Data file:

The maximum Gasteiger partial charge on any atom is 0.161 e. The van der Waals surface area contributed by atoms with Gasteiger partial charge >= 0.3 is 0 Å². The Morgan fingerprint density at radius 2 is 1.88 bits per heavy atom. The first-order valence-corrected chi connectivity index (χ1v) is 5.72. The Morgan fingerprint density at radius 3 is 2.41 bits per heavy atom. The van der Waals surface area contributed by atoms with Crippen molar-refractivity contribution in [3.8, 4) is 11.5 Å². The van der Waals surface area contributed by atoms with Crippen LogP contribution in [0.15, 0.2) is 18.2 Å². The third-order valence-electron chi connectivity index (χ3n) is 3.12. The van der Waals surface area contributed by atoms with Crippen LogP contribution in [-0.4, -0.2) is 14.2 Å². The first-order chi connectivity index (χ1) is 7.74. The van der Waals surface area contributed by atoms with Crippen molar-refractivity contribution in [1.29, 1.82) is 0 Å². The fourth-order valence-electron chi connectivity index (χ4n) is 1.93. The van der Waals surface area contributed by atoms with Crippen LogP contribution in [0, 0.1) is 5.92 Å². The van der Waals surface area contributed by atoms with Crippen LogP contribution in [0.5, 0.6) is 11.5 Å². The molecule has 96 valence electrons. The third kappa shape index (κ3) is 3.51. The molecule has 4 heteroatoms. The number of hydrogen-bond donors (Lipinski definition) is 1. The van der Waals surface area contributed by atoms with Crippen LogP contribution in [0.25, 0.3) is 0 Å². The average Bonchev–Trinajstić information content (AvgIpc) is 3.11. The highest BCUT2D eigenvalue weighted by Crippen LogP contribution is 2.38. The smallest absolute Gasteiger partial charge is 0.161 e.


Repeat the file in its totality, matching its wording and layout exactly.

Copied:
The maximum Gasteiger partial charge on any atom is 0.161 e. The van der Waals surface area contributed by atoms with Gasteiger partial charge >= 0.3 is 0 Å². The Morgan fingerprint density at radius 2 is 1.88 bits per heavy atom. The first-order valence-corrected chi connectivity index (χ1v) is 5.72. The Morgan fingerprint density at radius 3 is 2.41 bits per heavy atom. The van der Waals surface area contributed by atoms with Crippen molar-refractivity contribution in [3.8, 4) is 11.5 Å². The van der Waals surface area contributed by atoms with Crippen LogP contribution in [0.15, 0.2) is 18.2 Å². The third-order valence-electron chi connectivity index (χ3n) is 3.12. The van der Waals surface area contributed by atoms with Crippen LogP contribution in [-0.4, -0.2) is 14.2 Å². The first-order chi connectivity index (χ1) is 7.74. The van der Waals surface area contributed by atoms with Crippen molar-refractivity contribution in [1.29, 1.82) is 0 Å². The fourth-order valence-electron chi connectivity index (χ4n) is 1.93. The van der Waals surface area contributed by atoms with Crippen LogP contribution in [0, 0.1) is 5.92 Å². The van der Waals surface area contributed by atoms with Crippen LogP contribution in [0.5, 0.6) is 11.5 Å². The molecule has 96 valence electrons. The third kappa shape index (κ3) is 3.51. The molecule has 4 heteroatoms. The number of hydrogen-bond donors (Lipinski definition) is 1. The van der Waals surface area contributed by atoms with Crippen LogP contribution in [0.25, 0.3) is 0 Å². The average Bonchev–Trinajstić information content (AvgIpc) is 3.11. The highest BCUT2D eigenvalue weighted by Crippen LogP contribution is 2.38. The smallest absolute Gasteiger partial charge is 0.161 e.